Volume 1, Number 2 (August 1995)

Alvin Snider. Origin and Authority in Seventeenth-Century England: Bacon, Milton, Butler. Toronto: Toronto UP, 1994. x + 286pp.

Review by,
Philip Edward Phillips
Vanderbilt University

Phillips, Philip Edward. "Review of Origin and Authority in Seventeenth-Century England: Bacon, Milton, Butler." Early Modern Literary Studies 1.2 (1995): 9.1-7 <URL: http://www.library.ubc.ca/emls/01-2/rev_pep1.html>.

Copyright (c) 1995 by the author, all rights reserved. Volume 1.2 as a whole is copyright (c) 1995 by Early Modern Literary Studies, all rights reserved, and may be used and shared in accordance with the fair-use provisions of U.S. copyright law. Archiving and redistribution for profit, or republication of this text in any medium, requires the consent of the author and the Editor of EMLS.

  1. Alvin Snider's Origin and Authority in Seventeenth-Century England explores the construction, reproduction, and dissemination of the discourse of origin in the seventeenth century, arguing that "a desire to establish the legitimacy of the present through the recovery and representation of origins figured prominently in the writing of both philosophy and epic poetry" (3). Focusing upon three figures one would not expect to see together, Snider discusses a turbulent period in English history and attempts to describe "a particular, historically bound response to the problem of certain knowledge: ways in which origins, points of departure, and moments of inception were produced as a solution to an array of questions endemic to seventeenth-century England" (4). Both philosophy and epic poetry, Snider argues, share a desire for originary knowledge as an alternative to error. However, while the situating of truth closer to an origin of source motivates various methods for the acquisition of knowledge, Snider claims that the process of recovery becomes increasingly problematic for these writers. He attempts to demonstrate this through an analysis of the major works of Bacon, Milton, and Butler. In Snider's estimation, each writer considered in this study seeks to secure himself against error in the search for "certain knowledge" by turning to the "validating authority of metaphysical absolutes identified with a concealed or reclaimed origin" (3).

  2. Snider's central thesis is that the "enabling fiction of a clearly demarcated genesis" urged people in the seventeenth century to believe that "through the retrieval of an originary source they could overturn the effects of time and reposition themselves in respect to first principles" and thereby "reverse the ongoing process of etiolation and decline" (3). Snider's project concentrates on three English authors, Francis Bacon, John Milton, and Samuel Butler, and his focus is delimited chronologically by the publication of the Novum Organum (1620), the second edition of Paradise Lost (1674), and part three of Hudibras (1678). These authors, Snider contends, "invoke myths of a normative primacy and attempt to ground subjectivity in transcendent realities they link to the origin" (8). According to Snider, the discourse of origin provided a systematic order for articulating notions of truth and representation in the seventeenth century: it provided Bacon with a method for conducting scientific inquiry and a basis for constructing new forms of intellectual authority, and Milton with a "metaphysical legitimization of a particular form of belief" grounded in a "theological absolute" (238). Butler, however, remained more sceptical about such "legitimations", adopting a stance hostile to epic and to organized religion while still maintaining some allegiance to "an origin positioned on the other side of a cognitive gap occupied by language" (238).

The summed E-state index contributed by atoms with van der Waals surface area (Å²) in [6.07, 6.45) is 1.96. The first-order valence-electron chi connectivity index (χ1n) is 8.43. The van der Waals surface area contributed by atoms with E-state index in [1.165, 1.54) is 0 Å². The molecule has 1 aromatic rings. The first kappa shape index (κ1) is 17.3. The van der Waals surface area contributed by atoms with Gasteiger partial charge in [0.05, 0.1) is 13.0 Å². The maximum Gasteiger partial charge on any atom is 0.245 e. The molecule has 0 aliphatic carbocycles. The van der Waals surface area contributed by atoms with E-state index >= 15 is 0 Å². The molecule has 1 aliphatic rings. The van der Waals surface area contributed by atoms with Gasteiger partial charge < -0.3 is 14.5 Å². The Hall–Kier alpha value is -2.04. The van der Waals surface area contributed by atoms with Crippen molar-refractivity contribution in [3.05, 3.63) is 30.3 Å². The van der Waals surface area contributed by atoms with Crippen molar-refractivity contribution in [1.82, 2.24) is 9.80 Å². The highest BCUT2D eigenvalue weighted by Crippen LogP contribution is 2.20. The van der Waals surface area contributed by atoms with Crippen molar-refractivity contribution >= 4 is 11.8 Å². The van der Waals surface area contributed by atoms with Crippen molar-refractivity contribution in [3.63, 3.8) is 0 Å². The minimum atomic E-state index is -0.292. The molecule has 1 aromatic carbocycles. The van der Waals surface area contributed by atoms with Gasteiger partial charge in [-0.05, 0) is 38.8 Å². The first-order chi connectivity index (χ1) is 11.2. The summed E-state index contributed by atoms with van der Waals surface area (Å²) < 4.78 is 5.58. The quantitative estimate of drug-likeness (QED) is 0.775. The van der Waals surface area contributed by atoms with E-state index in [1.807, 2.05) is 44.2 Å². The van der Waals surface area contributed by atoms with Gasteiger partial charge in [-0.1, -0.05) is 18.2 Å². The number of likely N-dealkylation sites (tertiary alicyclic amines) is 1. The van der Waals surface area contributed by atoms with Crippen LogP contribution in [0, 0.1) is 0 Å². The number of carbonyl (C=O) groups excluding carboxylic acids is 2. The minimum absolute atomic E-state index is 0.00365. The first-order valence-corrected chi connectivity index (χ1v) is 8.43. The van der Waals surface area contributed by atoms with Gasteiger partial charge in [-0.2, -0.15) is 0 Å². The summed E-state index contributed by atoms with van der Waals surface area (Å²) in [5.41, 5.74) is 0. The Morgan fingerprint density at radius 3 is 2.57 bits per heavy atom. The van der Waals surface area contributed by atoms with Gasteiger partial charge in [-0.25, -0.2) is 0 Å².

3. In his lifetime up to and through the Restoration, Bacon's works surrounded themselves with an aura of originality. Indeed, Bacon's desire to sweep away the accumulated error of the past and begin the process of learning anew involved recapturing an original purity uncontaminated by time. While Bacon hoped to effect a renewal of all the disciplines of knowledge by rebuilding knowledge from the very foundations, he had a central contradiction in his thought: his basing of philosophical authority upon foundational assumptions in spite of his scepticism concerning the value of tradition and the mind's ability to perceive any reality deeper than language itself. Snider argues that this problem of linguistic mediation prevented Bacon from naively laying claim to any simple method for recapturing the origin and concludes that while the Novum Organum dedicates itself to a program of ideological analysis, it remains entangled in an ideology of unmediated perception. Bacon's method for connecting unmediated thoughts to language was the use of aphorisms, an attempt to "pursu[e] the origin on its own terrain" (53). However, while Bacon's methods remained problematical, his works were granted canonical status by Restoration readers. According to Snider, Bacon's desire to abolish error through a systematic renovation of authority directly contributed to the formation of an ideology of scientific objectivity. The Novum Organum presents the quest for origins as a corrective to error and uncertainty, and Bacon's desire to recuperate the ultimate origin of language motivates his interest in Adam's naming of the creatures in Genesis and "brings him to the same originary narratives and metaphors that inform Paradise Lost" (88).